REPORTER:  Regina, this is Corey Henry with Inside US Trade.  Can you tell us, you know specifically always in the past, the goal had been to try and get the negotiations wrapped up before or around Inauguration Day in January.  But is it fair to characterize that there’s, you know, sort of continuing a lot of differences of agriculture, IPR that would make let the decision to extend the talks into March, or what would you pinpointed as the areas of cause that you would need to delay the deadline?

VARGO:  Well, I think the first thing I’d say, is that the pace that we had set up for January, we always realized was a challenging one.  And the Andeans are not only coming into this negotiation with their own thoughts, but they need to coordinate.  And I think that added just a time element to the process that made January unrealistic.  Beyond that, Corey, I think you have accurately identified the two most difficult areas of the negotiation, which are intellectual property and agriculture, but we had as I said, everybody felt that while we had no concrete result to point to at this point, everybody felt that the discussion, the tone and the development of the work plan [on agriculture] was very positive.  And intellectual property is still meeting, but we had good talks so far this week in the areas of copyright and enforcement.  So, you know, all of the groups are making some headway.

REPORTER:  Joanna Ramey, Fairchild Publications.  Regina, what progress can you, what specifics can you give on the textile parts of the negotiations and are TPLs an issue?

VARGO:  I would say, first of all, that textiles is still meeting today.  So, I don’t have a full report on this round from textiles.  More generally in this agreement, we’ll be trying to build on the kind of textile partnership that already has a base in the Andean Trade Preferences Act.  Now within the textile area, in negotiations, almost everybody starts out by asking for TPLs, but they are sensitive in the United States.  And we are very careful in how we approach them.  One of the things though that I think distinguishes the Andean region is that they are fabric producers themselves as well, so it is perhaps somewhat less of a concern to them than to some other countries we may be in discussion with.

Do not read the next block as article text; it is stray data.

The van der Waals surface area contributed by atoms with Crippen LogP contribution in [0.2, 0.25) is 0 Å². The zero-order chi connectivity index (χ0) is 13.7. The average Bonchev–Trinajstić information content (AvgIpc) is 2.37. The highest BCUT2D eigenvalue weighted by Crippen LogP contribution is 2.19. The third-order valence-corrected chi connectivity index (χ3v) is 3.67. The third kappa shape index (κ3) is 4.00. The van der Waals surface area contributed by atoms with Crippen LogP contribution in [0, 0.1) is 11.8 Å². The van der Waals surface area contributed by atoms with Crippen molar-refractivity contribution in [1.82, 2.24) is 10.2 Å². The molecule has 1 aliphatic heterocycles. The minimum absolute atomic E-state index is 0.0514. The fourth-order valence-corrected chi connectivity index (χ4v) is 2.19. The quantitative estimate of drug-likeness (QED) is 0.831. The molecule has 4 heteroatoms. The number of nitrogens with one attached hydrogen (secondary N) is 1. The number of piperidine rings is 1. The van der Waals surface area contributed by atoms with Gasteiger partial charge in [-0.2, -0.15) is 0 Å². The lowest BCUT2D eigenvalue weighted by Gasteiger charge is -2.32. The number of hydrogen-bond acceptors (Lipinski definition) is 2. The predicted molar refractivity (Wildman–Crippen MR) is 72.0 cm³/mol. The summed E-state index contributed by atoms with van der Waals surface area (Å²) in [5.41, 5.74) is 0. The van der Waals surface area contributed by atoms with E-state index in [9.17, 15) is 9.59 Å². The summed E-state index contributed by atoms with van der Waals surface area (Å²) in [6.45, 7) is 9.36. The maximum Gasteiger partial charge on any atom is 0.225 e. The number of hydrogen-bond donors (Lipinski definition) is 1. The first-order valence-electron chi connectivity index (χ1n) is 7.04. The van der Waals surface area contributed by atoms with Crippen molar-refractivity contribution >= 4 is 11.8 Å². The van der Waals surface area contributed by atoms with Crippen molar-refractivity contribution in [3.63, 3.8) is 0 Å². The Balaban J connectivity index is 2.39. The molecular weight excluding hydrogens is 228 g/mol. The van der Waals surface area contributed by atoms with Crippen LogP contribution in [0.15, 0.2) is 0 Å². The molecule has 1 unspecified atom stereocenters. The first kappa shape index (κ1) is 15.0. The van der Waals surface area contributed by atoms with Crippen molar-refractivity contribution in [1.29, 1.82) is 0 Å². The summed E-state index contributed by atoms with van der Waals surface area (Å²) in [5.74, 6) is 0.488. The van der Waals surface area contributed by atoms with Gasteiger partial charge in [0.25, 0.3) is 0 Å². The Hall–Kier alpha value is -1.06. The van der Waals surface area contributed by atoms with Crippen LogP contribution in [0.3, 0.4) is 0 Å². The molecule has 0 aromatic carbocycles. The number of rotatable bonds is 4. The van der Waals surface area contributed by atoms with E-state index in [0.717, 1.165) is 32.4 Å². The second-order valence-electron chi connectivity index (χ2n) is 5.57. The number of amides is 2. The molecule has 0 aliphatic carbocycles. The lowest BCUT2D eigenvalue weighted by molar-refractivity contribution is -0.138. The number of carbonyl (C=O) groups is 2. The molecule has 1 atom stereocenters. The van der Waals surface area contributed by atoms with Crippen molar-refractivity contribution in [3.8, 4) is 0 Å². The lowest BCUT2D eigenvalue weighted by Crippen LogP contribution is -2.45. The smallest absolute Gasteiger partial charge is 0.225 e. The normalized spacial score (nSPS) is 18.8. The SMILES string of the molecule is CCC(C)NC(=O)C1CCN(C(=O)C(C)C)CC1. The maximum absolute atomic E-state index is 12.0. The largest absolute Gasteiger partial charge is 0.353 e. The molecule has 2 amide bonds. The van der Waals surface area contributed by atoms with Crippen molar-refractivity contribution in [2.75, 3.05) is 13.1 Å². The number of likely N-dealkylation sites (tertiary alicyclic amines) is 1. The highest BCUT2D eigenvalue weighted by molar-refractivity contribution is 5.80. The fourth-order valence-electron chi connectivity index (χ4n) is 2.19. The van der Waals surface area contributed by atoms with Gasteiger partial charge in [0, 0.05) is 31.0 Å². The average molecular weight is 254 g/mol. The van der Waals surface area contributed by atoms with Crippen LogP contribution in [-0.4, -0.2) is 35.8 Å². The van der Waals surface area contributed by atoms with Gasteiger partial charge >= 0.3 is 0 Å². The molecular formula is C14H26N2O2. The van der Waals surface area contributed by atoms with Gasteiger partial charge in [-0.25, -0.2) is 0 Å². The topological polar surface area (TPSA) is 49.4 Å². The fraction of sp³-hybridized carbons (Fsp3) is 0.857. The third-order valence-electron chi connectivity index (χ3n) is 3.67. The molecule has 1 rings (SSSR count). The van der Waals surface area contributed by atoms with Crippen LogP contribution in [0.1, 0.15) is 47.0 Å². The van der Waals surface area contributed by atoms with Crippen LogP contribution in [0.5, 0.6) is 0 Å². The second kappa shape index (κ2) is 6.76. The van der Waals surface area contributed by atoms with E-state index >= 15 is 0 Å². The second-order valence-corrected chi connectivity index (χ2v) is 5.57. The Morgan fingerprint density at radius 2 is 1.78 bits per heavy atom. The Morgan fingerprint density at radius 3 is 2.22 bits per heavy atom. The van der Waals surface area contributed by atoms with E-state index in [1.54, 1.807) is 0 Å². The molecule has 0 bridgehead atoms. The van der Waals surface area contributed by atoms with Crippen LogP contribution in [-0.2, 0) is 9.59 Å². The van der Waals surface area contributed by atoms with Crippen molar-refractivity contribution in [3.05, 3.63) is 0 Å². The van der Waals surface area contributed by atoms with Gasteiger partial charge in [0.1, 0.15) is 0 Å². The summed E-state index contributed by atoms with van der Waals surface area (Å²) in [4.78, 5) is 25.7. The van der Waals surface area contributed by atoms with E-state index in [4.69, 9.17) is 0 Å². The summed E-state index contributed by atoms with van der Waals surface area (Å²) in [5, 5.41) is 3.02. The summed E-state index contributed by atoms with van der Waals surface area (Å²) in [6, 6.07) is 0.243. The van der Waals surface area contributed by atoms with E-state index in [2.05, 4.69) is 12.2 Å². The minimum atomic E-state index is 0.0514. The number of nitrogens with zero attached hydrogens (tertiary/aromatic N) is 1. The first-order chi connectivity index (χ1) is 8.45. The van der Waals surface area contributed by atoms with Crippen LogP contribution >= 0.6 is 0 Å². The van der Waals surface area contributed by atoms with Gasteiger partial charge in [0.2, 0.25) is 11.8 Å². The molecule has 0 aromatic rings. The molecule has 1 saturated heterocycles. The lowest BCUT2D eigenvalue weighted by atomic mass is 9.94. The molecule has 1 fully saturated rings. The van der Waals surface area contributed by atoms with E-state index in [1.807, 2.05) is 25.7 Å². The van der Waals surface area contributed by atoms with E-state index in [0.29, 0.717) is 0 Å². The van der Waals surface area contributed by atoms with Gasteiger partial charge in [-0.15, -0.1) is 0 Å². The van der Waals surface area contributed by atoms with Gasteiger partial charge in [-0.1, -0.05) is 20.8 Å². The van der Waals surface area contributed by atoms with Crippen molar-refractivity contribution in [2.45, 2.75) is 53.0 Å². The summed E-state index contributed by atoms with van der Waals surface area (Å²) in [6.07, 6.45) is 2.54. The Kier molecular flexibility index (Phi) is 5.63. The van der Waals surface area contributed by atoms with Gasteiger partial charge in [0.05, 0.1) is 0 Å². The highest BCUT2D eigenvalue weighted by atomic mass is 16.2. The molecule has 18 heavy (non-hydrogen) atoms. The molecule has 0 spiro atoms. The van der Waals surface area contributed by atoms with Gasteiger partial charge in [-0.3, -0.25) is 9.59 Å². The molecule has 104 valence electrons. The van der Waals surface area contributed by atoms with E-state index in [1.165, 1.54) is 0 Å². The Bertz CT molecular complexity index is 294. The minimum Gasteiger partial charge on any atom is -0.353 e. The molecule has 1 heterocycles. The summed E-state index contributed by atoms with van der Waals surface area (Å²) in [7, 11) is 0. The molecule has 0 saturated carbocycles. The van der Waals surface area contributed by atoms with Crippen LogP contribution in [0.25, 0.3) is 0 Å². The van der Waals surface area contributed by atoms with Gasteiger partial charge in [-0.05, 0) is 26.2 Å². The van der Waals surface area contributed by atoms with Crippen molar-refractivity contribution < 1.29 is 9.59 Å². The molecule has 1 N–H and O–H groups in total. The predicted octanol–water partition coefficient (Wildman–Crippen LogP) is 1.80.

REPORTER:  Regina, it’s Corey again at Inside US Trade.  You mentioned in your opening remarks that there had been full exchange, there’s now full exchange of text on the table.  And I wonder if it would affect agriculture, if that includes US offers on sugar and other TRQ commodities, and likewise for the Andeans that include some of their sensitive agriculture commodities?

VARGO:  At the beginning of the negotiation, everyone indicated that they we willing to deal on all products.  But as you would expect from the negotiating process you’re familiar with, the normal pacing would be to begin with the easier products and leave some of the more contentious and sensitive products for later, and I think the same thing is true here.


REPORTER:  Regina, this is Doug Palmer with Reuters.  I just wonder, I mean you have done a couple of these now…

VARGO:  I feel that way… (laughter).

REPORTER:  I mean, is there greater uncertainty in your mind at this point about being able to come away with a successful agreement that’s going to be satisfactory for US agriculture and US industry than say other negotiations that you’ve been involved in?

VARGO:  That’s an interesting question, Doug.  And I would have to say no.  I don’t feel any less confident, if you will, being able to reach an agreement with these countries that can work for everybody.  I think we just have to be careful to keep our minds open to some creative solutions.

REPORTER:  Ok, thanks, thanks very much.

REPORTER:  Janet Van Grasstek, Washington Trade Report.  Is there any concern that the additional rounds of negotiations could start to run into the expiration of TPA which expires in the middle of the year and has to be reauthorized?

VARGO:  It’s possible that the negotiations… First of all, I believe the way TPA is written, to use the initial grant of authority, you actually have to sign before that runs out.  The Miscellaneous Trade Bill made clear that the date we are looking at there is, it’s either June 30 or July 1, I’m not sure which one, but you have to recall that also under TPA procedures, we need to provide the Congress with a 90 day notice of intent to sign.  So, if we conclude in say, the first quarter, we could probably make use of that grant, and in the second quarter, maybe not.  So, is there a possibility, yes, there’s the possibility that we would not conclude in that timeframe.  I think that we’re more concerned at the table about getting a good outcome that could be widely supported than trying to meet a forced deadline.